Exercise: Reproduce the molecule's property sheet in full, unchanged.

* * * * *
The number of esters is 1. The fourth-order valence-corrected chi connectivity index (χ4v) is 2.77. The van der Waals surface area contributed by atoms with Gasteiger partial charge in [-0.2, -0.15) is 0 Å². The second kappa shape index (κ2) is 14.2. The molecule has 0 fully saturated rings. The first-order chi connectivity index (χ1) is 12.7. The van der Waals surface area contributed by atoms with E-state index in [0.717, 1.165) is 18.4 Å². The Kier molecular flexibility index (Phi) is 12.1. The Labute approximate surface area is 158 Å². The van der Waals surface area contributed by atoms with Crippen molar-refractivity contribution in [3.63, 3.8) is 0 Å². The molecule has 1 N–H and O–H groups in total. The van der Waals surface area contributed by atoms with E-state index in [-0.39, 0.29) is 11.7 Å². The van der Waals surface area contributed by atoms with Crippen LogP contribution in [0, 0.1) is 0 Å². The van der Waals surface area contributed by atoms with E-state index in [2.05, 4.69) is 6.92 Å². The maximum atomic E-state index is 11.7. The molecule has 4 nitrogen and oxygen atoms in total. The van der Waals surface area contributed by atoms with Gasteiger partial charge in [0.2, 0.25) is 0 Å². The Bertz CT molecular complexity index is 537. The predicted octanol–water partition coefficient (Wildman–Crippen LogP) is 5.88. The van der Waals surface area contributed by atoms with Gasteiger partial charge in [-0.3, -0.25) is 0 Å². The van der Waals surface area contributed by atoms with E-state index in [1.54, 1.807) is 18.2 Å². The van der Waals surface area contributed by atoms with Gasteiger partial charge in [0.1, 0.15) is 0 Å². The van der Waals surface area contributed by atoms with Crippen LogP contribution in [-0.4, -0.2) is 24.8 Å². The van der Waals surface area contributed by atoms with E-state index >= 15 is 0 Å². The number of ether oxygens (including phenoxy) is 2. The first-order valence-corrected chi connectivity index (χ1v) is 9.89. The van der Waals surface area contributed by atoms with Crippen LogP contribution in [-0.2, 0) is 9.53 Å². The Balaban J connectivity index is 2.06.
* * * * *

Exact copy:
The number of esters is 1. The fourth-order valence-corrected chi connectivity index (χ4v) is 2.77. The van der Waals surface area contributed by atoms with Gasteiger partial charge in [-0.2, -0.15) is 0 Å². The second kappa shape index (κ2) is 14.2. The molecule has 0 fully saturated rings. The first-order chi connectivity index (χ1) is 12.7. The van der Waals surface area contributed by atoms with E-state index in [0.717, 1.165) is 18.4 Å². The Kier molecular flexibility index (Phi) is 12.1. The Labute approximate surface area is 158 Å². The van der Waals surface area contributed by atoms with Crippen molar-refractivity contribution in [3.63, 3.8) is 0 Å². The molecule has 1 N–H and O–H groups in total. The van der Waals surface area contributed by atoms with E-state index in [-0.39, 0.29) is 11.7 Å². The van der Waals surface area contributed by atoms with Crippen LogP contribution in [0, 0.1) is 0 Å². The van der Waals surface area contributed by atoms with E-state index in [2.05, 4.69) is 6.92 Å². The maximum atomic E-state index is 11.7. The molecule has 4 nitrogen and oxygen atoms in total. The van der Waals surface area contributed by atoms with Gasteiger partial charge in [0.2, 0.25) is 0 Å². The Bertz CT molecular complexity index is 537. The predicted octanol–water partition coefficient (Wildman–Crippen LogP) is 5.88. The van der Waals surface area contributed by atoms with Gasteiger partial charge in [-0.3, -0.25) is 0 Å². The van der Waals surface area contributed by atoms with E-state index in [1.54, 1.807) is 18.2 Å². The van der Waals surface area contributed by atoms with Gasteiger partial charge in [0.1, 0.15) is 0 Å². The van der Waals surface area contributed by atoms with Crippen LogP contribution in [-0.4, -0.2) is 24.8 Å². The van der Waals surface area contributed by atoms with E-state index >= 15 is 0 Å². The number of ether oxygens (including phenoxy) is 2. The first-order valence-corrected chi connectivity index (χ1v) is 9.89. The van der Waals surface area contributed by atoms with Crippen LogP contribution in [-0.2, 0) is 9.53 Å². The Balaban J connectivity index is 2.06.